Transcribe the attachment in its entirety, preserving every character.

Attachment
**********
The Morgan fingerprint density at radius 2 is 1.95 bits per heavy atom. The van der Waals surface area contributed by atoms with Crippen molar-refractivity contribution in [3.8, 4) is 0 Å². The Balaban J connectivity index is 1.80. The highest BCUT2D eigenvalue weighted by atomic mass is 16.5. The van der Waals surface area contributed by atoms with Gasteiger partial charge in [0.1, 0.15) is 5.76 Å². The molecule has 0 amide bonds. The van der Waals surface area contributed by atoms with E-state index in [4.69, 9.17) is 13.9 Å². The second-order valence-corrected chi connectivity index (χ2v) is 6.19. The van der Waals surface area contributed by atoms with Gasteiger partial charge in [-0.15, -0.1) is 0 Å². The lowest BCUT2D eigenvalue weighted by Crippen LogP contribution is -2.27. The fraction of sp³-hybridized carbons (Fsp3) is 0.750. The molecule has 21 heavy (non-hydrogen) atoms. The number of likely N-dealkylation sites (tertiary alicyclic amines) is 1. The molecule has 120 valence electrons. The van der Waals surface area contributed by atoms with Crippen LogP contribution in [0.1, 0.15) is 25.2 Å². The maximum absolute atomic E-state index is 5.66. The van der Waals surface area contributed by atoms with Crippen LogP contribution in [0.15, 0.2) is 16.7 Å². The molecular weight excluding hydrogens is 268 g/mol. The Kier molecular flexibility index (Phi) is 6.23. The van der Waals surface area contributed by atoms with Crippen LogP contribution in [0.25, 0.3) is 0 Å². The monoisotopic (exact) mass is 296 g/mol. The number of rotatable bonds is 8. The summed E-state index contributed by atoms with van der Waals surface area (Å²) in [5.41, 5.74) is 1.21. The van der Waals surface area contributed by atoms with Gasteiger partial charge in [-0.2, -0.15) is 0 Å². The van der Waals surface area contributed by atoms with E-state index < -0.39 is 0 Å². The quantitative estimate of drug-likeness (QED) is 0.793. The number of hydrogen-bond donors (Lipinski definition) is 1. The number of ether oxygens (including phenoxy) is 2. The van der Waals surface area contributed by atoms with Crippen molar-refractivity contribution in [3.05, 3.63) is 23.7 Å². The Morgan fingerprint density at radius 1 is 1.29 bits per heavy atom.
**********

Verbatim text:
The Morgan fingerprint density at radius 2 is 1.95 bits per heavy atom. The van der Waals surface area contributed by atoms with Crippen molar-refractivity contribution in [3.8, 4) is 0 Å². The Balaban J connectivity index is 1.80. The highest BCUT2D eigenvalue weighted by atomic mass is 16.5. The van der Waals surface area contributed by atoms with Gasteiger partial charge in [0.1, 0.15) is 5.76 Å². The molecule has 0 amide bonds. The van der Waals surface area contributed by atoms with E-state index in [4.69, 9.17) is 13.9 Å². The second-order valence-corrected chi connectivity index (χ2v) is 6.19. The van der Waals surface area contributed by atoms with Gasteiger partial charge in [-0.15, -0.1) is 0 Å². The lowest BCUT2D eigenvalue weighted by Crippen LogP contribution is -2.27. The fraction of sp³-hybridized carbons (Fsp3) is 0.750. The molecule has 21 heavy (non-hydrogen) atoms. The number of likely N-dealkylation sites (tertiary alicyclic amines) is 1. The molecule has 120 valence electrons. The van der Waals surface area contributed by atoms with Crippen LogP contribution in [0.1, 0.15) is 25.2 Å². The maximum absolute atomic E-state index is 5.66. The van der Waals surface area contributed by atoms with Crippen LogP contribution in [0.15, 0.2) is 16.7 Å². The molecular weight excluding hydrogens is 268 g/mol. The Kier molecular flexibility index (Phi) is 6.23. The van der Waals surface area contributed by atoms with Crippen LogP contribution in [0.25, 0.3) is 0 Å². The monoisotopic (exact) mass is 296 g/mol. The number of rotatable bonds is 8. The summed E-state index contributed by atoms with van der Waals surface area (Å²) in [5.41, 5.74) is 1.21. The van der Waals surface area contributed by atoms with Gasteiger partial charge in [-0.2, -0.15) is 0 Å². The van der Waals surface area contributed by atoms with E-state index < -0.39 is 0 Å². The quantitative estimate of drug-likeness (QED) is 0.793. The number of hydrogen-bond donors (Lipinski definition) is 1. The number of ether oxygens (including phenoxy) is 2. The van der Waals surface area contributed by atoms with Crippen molar-refractivity contribution in [3.05, 3.63) is 23.7 Å². The Morgan fingerprint density at radius 1 is 1.29 bits per heavy atom.